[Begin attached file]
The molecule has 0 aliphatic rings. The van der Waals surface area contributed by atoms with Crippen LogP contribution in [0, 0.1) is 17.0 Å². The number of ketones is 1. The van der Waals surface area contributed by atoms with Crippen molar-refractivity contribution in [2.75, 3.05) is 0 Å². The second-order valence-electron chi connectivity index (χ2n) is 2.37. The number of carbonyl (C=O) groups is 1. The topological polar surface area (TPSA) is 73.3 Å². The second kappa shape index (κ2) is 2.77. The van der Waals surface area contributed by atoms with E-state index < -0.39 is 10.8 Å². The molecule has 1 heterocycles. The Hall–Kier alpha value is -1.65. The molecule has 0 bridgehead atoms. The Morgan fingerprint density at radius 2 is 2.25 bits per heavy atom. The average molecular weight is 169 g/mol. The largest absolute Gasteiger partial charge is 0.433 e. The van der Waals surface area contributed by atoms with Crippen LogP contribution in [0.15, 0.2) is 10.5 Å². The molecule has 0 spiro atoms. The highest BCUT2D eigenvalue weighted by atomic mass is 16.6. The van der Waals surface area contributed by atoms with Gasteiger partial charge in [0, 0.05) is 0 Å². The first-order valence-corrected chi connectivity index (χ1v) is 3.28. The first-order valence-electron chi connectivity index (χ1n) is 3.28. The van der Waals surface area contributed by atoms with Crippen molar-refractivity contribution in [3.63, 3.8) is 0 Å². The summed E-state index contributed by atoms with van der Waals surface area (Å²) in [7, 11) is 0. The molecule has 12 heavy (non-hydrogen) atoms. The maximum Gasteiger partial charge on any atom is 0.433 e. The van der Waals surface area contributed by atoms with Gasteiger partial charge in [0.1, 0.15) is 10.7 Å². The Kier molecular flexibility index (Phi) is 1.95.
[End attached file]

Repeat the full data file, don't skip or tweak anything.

The molecule has 0 aliphatic rings. The van der Waals surface area contributed by atoms with Crippen LogP contribution in [0, 0.1) is 17.0 Å². The number of ketones is 1. The van der Waals surface area contributed by atoms with Crippen molar-refractivity contribution in [2.75, 3.05) is 0 Å². The second-order valence-electron chi connectivity index (χ2n) is 2.37. The number of carbonyl (C=O) groups is 1. The topological polar surface area (TPSA) is 73.3 Å². The second kappa shape index (κ2) is 2.77. The van der Waals surface area contributed by atoms with E-state index < -0.39 is 10.8 Å². The molecule has 1 heterocycles. The Hall–Kier alpha value is -1.65. The molecule has 0 bridgehead atoms. The Morgan fingerprint density at radius 2 is 2.25 bits per heavy atom. The average molecular weight is 169 g/mol. The largest absolute Gasteiger partial charge is 0.433 e. The van der Waals surface area contributed by atoms with Crippen LogP contribution in [0.15, 0.2) is 10.5 Å². The molecule has 0 spiro atoms. The highest BCUT2D eigenvalue weighted by atomic mass is 16.6. The van der Waals surface area contributed by atoms with Gasteiger partial charge in [0, 0.05) is 0 Å². The first-order valence-corrected chi connectivity index (χ1v) is 3.28. The first-order valence-electron chi connectivity index (χ1n) is 3.28. The van der Waals surface area contributed by atoms with Crippen molar-refractivity contribution in [3.63, 3.8) is 0 Å². The summed E-state index contributed by atoms with van der Waals surface area (Å²) in [7, 11) is 0. The molecule has 12 heavy (non-hydrogen) atoms. The maximum Gasteiger partial charge on any atom is 0.433 e. The van der Waals surface area contributed by atoms with Gasteiger partial charge in [0.1, 0.15) is 10.7 Å². The Kier molecular flexibility index (Phi) is 1.95.